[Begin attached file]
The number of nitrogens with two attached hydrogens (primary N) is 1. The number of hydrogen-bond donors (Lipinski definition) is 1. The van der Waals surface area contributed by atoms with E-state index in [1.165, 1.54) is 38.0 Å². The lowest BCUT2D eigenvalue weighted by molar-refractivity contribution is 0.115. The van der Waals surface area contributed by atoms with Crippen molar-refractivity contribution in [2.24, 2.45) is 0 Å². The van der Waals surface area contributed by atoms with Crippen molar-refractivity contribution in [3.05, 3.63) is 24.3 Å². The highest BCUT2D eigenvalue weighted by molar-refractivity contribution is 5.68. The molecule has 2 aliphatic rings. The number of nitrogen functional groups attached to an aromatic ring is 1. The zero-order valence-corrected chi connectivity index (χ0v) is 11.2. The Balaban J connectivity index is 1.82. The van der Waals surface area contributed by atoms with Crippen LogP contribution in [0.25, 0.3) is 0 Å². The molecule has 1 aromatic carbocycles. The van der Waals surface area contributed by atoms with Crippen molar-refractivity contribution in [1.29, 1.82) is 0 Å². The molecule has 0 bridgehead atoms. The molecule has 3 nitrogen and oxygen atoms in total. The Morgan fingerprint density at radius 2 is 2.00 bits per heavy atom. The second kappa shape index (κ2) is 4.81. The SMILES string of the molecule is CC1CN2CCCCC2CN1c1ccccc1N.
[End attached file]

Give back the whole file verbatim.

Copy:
The number of nitrogens with two attached hydrogens (primary N) is 1. The number of hydrogen-bond donors (Lipinski definition) is 1. The van der Waals surface area contributed by atoms with E-state index in [1.165, 1.54) is 38.0 Å². The lowest BCUT2D eigenvalue weighted by molar-refractivity contribution is 0.115. The van der Waals surface area contributed by atoms with Crippen molar-refractivity contribution in [2.24, 2.45) is 0 Å². The van der Waals surface area contributed by atoms with Crippen molar-refractivity contribution in [3.05, 3.63) is 24.3 Å². The highest BCUT2D eigenvalue weighted by molar-refractivity contribution is 5.68. The molecule has 2 aliphatic rings. The number of nitrogen functional groups attached to an aromatic ring is 1. The zero-order valence-corrected chi connectivity index (χ0v) is 11.2. The Balaban J connectivity index is 1.82. The van der Waals surface area contributed by atoms with Crippen LogP contribution in [0.25, 0.3) is 0 Å². The molecule has 1 aromatic carbocycles. The van der Waals surface area contributed by atoms with Crippen molar-refractivity contribution in [1.29, 1.82) is 0 Å². The molecule has 0 bridgehead atoms. The molecule has 3 nitrogen and oxygen atoms in total. The Morgan fingerprint density at radius 2 is 2.00 bits per heavy atom. The second kappa shape index (κ2) is 4.81. The SMILES string of the molecule is CC1CN2CCCCC2CN1c1ccccc1N.